Prescription medications, including opioids and stimulants, are recommended by doctors to treat acute or chronic pain, anxiety, and insomnia, amongst other illnesses.
Unfortunately, over 18 million Americans are estimated to abuse the drugs prescribed by their doctors, either by using them for a different reason or in different doses than instructed.1
What Is Prescription Drug Withdrawal?
When prescription drugs are abused, the user’s body becomes tolerant to their effects over time and will require larger doses to get the same high. Prescription drug dependence may occur soon after, making it almost impossible to function normally without regular doses of the medication.
If the drug use is reduced or stopped, the individual’s body goes into withdrawal, during which withdrawal symptoms occur.
Common Prescription Drug Addictions
There are three main categories of highly addictive prescription drugs. They are central nervous system depressants, opioids, and stimulants.
Central Nervous System (CNS) Depressants
CNS depressants act on the central nervous system by affecting the GABA neurotransmitter and effectively slowing down brain activity, producing feelings of relaxation and sleepiness. They are typically prescribed to treat anxiety and insomnia.
The most commonly abused CNS depressants include:
- Phenobarbital (Luminal)
- Diazepam (Valium)
- Alprazolam (Xanax)
Opioids are painkillers, or analgesics, that bind to the opioid receptors of the brain and nervous system, producing feelings of euphoria. They are prescribed to treat acute or chronic pain.
The most widely abused opioids include:
- Oxycodone (OxyContin)
- Hydrocodone (Vicodin)
- Meperidine (Demerol)
Stimulants increase the rate at which signals are sent through the nervous system and are often prescribed to patients with ADHD. Stimulant abuse can produce feelings of alertness, suppressed appetite, and increased energy.
Commonly abused stimulants include:
- Methylphenidate (Ritalin)
- Amphetamine/Dextroamphetamine (Adderall)
Prescription Drug Withdrawal Symptoms
The type and severity of withdrawal symptoms experienced depend significantly on the kind of medication used and how long the person had abused it, respectively.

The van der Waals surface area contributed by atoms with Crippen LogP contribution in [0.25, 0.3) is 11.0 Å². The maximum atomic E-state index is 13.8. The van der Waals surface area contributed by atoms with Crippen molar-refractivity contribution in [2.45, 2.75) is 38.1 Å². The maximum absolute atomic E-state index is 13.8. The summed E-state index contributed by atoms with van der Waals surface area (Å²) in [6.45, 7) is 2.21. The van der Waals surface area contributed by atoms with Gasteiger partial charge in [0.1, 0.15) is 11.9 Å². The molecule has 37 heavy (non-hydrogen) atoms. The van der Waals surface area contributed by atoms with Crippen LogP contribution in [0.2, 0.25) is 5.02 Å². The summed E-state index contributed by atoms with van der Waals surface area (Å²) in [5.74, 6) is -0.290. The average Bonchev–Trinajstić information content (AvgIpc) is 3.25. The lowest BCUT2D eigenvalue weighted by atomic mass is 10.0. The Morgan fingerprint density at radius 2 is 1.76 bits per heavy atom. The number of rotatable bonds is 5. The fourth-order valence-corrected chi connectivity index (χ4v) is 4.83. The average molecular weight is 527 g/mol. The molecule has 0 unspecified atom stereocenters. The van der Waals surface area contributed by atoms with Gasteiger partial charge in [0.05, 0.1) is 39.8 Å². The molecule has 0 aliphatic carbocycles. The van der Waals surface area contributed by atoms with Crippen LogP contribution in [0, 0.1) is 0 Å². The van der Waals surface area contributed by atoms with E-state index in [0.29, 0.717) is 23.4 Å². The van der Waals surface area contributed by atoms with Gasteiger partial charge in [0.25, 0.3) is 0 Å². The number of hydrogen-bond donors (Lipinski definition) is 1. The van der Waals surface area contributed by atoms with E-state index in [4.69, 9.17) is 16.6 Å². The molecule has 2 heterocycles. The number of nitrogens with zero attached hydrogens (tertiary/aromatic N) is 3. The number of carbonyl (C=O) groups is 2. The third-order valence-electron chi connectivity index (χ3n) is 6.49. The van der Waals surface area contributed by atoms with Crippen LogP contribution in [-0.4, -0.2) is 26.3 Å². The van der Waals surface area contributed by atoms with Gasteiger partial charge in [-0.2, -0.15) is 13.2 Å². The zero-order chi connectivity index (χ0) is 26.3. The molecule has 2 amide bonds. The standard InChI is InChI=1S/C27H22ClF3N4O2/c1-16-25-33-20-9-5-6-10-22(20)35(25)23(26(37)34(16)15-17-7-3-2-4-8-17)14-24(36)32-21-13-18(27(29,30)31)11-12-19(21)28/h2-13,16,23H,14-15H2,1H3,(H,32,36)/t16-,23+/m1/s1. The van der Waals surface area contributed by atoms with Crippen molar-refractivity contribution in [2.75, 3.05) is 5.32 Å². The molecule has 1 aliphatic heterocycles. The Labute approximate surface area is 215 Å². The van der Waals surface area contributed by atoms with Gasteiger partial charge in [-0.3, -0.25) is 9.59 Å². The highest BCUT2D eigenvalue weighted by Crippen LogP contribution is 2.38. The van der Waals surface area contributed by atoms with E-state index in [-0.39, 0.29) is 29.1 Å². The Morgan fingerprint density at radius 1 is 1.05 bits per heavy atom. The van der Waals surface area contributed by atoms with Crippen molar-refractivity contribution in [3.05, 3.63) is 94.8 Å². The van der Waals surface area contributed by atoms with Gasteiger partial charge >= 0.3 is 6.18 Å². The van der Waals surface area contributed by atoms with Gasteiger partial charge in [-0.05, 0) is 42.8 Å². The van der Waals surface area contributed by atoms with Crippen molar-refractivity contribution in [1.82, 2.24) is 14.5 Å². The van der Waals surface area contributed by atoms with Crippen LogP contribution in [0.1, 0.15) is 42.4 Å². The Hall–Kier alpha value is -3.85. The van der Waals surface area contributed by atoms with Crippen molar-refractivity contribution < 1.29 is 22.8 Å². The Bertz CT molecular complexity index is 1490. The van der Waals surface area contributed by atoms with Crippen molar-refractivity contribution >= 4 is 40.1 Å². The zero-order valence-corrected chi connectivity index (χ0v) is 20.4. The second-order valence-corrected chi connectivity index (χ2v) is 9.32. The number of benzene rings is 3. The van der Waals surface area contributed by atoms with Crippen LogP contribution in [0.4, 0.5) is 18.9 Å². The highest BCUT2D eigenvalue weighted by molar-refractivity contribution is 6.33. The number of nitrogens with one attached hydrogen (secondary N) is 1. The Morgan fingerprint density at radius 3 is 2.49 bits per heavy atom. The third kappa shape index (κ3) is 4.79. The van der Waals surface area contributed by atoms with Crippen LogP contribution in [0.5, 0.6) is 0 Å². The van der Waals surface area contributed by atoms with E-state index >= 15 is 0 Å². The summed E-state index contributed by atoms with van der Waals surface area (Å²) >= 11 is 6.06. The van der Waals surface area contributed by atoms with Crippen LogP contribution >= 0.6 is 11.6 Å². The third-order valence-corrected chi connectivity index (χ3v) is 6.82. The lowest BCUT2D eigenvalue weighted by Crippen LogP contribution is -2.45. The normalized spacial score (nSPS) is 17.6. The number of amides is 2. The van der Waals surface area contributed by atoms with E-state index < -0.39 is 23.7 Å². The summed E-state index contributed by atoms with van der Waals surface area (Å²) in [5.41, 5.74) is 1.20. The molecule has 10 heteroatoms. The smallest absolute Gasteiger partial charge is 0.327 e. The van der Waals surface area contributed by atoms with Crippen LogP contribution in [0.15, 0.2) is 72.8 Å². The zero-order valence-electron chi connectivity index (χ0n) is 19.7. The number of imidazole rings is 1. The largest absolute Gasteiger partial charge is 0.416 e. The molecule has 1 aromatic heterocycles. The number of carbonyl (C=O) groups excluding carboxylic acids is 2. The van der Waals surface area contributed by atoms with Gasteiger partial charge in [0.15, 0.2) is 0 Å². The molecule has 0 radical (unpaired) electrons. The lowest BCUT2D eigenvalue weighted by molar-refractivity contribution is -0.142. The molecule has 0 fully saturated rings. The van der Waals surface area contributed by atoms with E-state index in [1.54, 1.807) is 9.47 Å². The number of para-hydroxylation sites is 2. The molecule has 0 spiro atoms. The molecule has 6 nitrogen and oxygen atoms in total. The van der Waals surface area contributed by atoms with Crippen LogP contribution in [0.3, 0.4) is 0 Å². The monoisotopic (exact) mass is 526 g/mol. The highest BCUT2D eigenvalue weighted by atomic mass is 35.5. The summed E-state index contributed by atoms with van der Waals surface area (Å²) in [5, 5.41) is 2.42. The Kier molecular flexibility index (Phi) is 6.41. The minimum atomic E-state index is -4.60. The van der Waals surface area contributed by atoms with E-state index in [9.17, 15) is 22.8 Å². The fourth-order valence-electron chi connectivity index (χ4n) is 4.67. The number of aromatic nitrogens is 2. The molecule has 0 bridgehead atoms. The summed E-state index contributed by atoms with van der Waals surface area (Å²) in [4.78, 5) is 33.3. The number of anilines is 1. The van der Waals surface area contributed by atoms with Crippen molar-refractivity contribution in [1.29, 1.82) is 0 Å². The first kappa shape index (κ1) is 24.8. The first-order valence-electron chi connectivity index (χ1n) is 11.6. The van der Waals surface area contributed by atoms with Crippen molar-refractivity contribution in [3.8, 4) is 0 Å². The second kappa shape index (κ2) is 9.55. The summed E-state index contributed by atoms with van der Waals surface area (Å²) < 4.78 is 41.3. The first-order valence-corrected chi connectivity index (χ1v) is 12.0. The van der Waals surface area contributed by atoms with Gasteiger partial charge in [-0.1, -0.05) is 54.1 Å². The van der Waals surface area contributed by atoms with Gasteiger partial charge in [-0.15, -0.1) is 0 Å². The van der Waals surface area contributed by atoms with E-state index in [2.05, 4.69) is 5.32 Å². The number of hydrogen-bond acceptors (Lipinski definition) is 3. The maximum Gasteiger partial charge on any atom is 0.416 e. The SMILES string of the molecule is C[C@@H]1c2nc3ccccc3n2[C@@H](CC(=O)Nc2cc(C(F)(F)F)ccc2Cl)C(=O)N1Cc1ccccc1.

The effects of prescription drug withdrawal include2:
- Elevated heart rate
- Excessive yawning
- High blood pressure
- Muscle aches
- Dilated pupils
- Dull senses
- Increased appetite
- Body pain
- Mood swings
Why Is Professional Help Necessary When Detoxing From Prescription Drugs?
Prescription drug detox can produce severely uncomfortable withdrawal symptoms. Going through this at home could create a greater possibility of relapse or overdose.
Prescription drug rehab, or supervised detox, provides a calm, medically controlled environment that can significantly ease the effects and risks of withdrawal.
The personnel at these centers can also provide medication for prescription drug treatment to alleviate withdrawal symptoms and prevent a relapse.
Medications for Prescription Drug Withdrawal
Medications used to reduce the severity of withdrawal symptoms include3:
- Clonidine: Which is especially helpful in counteracting the effects of opioid withdrawal
- Chlordiazepoxide (Librium): Reduces anxiety, insomnia, and other withdrawal symptoms
- Buprenorphine: Produces similar effects as opioids and can be used to prevent opioid withdrawal
- Methadone: Mimics the effects of opioids to reduce severe withdrawal symptoms
Other medicines, like naltrexone, can prevent possible relapse by blocking the effects of commonly abused prescription drugs.
If you are suffering from withdrawal, call our hotline today at (833) 489-5577 to get the help and treatment you need.